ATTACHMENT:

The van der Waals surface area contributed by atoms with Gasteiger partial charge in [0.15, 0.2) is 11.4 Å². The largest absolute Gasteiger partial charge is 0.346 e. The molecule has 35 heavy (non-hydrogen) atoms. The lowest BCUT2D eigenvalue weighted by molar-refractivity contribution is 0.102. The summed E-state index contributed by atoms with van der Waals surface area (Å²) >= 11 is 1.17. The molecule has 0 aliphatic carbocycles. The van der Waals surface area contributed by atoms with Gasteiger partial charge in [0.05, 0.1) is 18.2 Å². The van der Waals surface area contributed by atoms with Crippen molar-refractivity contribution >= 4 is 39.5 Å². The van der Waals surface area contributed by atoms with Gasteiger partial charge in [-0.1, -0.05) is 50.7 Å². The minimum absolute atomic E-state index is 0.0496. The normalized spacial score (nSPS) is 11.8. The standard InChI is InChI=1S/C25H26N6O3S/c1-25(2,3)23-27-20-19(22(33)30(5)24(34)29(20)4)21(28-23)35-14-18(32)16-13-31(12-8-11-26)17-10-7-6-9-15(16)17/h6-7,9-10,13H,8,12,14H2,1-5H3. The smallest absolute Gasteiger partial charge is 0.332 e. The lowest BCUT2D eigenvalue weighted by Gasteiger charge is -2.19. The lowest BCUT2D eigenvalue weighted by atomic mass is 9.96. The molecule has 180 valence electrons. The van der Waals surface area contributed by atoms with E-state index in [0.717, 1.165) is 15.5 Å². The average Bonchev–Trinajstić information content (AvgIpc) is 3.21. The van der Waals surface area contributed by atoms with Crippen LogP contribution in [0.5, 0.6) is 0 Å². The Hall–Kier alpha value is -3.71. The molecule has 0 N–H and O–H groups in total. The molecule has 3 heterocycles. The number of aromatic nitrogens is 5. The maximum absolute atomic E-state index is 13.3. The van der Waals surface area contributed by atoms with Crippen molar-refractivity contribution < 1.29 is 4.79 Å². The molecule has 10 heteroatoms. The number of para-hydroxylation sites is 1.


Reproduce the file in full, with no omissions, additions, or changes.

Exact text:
The van der Waals surface area contributed by atoms with Gasteiger partial charge in [0.15, 0.2) is 11.4 Å². The largest absolute Gasteiger partial charge is 0.346 e. The molecule has 35 heavy (non-hydrogen) atoms. The lowest BCUT2D eigenvalue weighted by molar-refractivity contribution is 0.102. The summed E-state index contributed by atoms with van der Waals surface area (Å²) >= 11 is 1.17. The molecule has 0 aliphatic carbocycles. The van der Waals surface area contributed by atoms with Gasteiger partial charge in [0.05, 0.1) is 18.2 Å². The van der Waals surface area contributed by atoms with Crippen molar-refractivity contribution >= 4 is 39.5 Å². The van der Waals surface area contributed by atoms with Gasteiger partial charge in [-0.1, -0.05) is 50.7 Å². The minimum absolute atomic E-state index is 0.0496. The normalized spacial score (nSPS) is 11.8. The standard InChI is InChI=1S/C25H26N6O3S/c1-25(2,3)23-27-20-19(22(33)30(5)24(34)29(20)4)21(28-23)35-14-18(32)16-13-31(12-8-11-26)17-10-7-6-9-15(16)17/h6-7,9-10,13H,8,12,14H2,1-5H3. The smallest absolute Gasteiger partial charge is 0.332 e. The lowest BCUT2D eigenvalue weighted by Gasteiger charge is -2.19. The lowest BCUT2D eigenvalue weighted by atomic mass is 9.96. The molecule has 180 valence electrons. The van der Waals surface area contributed by atoms with E-state index in [0.717, 1.165) is 15.5 Å². The average Bonchev–Trinajstić information content (AvgIpc) is 3.21. The van der Waals surface area contributed by atoms with Crippen LogP contribution in [0.5, 0.6) is 0 Å². The Hall–Kier alpha value is -3.71. The molecule has 0 N–H and O–H groups in total. The molecule has 3 heterocycles. The number of aromatic nitrogens is 5. The maximum absolute atomic E-state index is 13.3. The van der Waals surface area contributed by atoms with Crippen molar-refractivity contribution < 1.29 is 4.79 Å². The molecule has 10 heteroatoms. The number of para-hydroxylation sites is 1.